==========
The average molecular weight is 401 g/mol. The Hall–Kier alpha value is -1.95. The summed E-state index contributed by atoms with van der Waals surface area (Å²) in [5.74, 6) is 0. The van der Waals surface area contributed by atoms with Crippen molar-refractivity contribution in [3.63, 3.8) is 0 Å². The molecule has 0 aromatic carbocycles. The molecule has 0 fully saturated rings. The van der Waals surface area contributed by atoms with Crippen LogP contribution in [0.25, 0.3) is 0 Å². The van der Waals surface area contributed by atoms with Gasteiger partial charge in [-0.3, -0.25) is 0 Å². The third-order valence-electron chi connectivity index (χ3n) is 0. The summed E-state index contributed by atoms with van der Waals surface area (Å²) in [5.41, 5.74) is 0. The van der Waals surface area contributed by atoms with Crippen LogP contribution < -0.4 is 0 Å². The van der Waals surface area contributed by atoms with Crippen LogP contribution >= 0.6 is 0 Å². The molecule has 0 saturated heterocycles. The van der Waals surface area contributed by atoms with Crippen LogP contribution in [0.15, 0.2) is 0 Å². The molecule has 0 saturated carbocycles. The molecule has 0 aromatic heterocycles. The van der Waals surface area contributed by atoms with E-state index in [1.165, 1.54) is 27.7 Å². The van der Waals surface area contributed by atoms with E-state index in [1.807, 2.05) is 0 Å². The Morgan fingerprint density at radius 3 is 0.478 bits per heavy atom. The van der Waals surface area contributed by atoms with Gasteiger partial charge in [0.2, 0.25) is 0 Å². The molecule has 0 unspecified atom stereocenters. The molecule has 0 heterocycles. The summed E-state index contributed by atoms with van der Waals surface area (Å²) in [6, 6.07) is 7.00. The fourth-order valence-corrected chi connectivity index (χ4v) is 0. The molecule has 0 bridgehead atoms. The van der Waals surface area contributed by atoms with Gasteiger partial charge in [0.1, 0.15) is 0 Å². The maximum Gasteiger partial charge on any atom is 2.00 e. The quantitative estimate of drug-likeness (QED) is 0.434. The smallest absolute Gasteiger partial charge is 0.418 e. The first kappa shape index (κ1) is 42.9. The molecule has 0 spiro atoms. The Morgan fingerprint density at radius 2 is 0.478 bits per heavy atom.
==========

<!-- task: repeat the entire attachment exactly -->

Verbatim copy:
The average molecular weight is 401 g/mol. The Hall–Kier alpha value is -1.95. The summed E-state index contributed by atoms with van der Waals surface area (Å²) in [5.74, 6) is 0. The van der Waals surface area contributed by atoms with Crippen molar-refractivity contribution in [3.63, 3.8) is 0 Å². The molecule has 0 aromatic carbocycles. The molecule has 0 fully saturated rings. The van der Waals surface area contributed by atoms with Crippen LogP contribution in [0.25, 0.3) is 0 Å². The van der Waals surface area contributed by atoms with Gasteiger partial charge in [-0.3, -0.25) is 0 Å². The third-order valence-electron chi connectivity index (χ3n) is 0. The summed E-state index contributed by atoms with van der Waals surface area (Å²) in [5.41, 5.74) is 0. The van der Waals surface area contributed by atoms with Crippen LogP contribution < -0.4 is 0 Å². The van der Waals surface area contributed by atoms with Crippen LogP contribution >= 0.6 is 0 Å². The molecule has 0 saturated heterocycles. The van der Waals surface area contributed by atoms with Crippen LogP contribution in [0.15, 0.2) is 0 Å². The molecule has 0 saturated carbocycles. The molecule has 0 aromatic heterocycles. The van der Waals surface area contributed by atoms with E-state index in [1.165, 1.54) is 27.7 Å². The van der Waals surface area contributed by atoms with E-state index in [1.807, 2.05) is 0 Å². The Morgan fingerprint density at radius 3 is 0.478 bits per heavy atom. The van der Waals surface area contributed by atoms with Gasteiger partial charge in [0.2, 0.25) is 0 Å². The molecule has 0 unspecified atom stereocenters. The molecule has 0 heterocycles. The summed E-state index contributed by atoms with van der Waals surface area (Å²) in [6, 6.07) is 7.00. The fourth-order valence-corrected chi connectivity index (χ4v) is 0. The molecule has 0 bridgehead atoms. The van der Waals surface area contributed by atoms with Gasteiger partial charge in [0.1, 0.15) is 0 Å². The maximum Gasteiger partial charge on any atom is 2.00 e. The quantitative estimate of drug-likeness (QED) is 0.434. The smallest absolute Gasteiger partial charge is 0.418 e. The first kappa shape index (κ1) is 42.9. The molecule has 0 spiro atoms. The Morgan fingerprint density at radius 2 is 0.478 bits per heavy atom.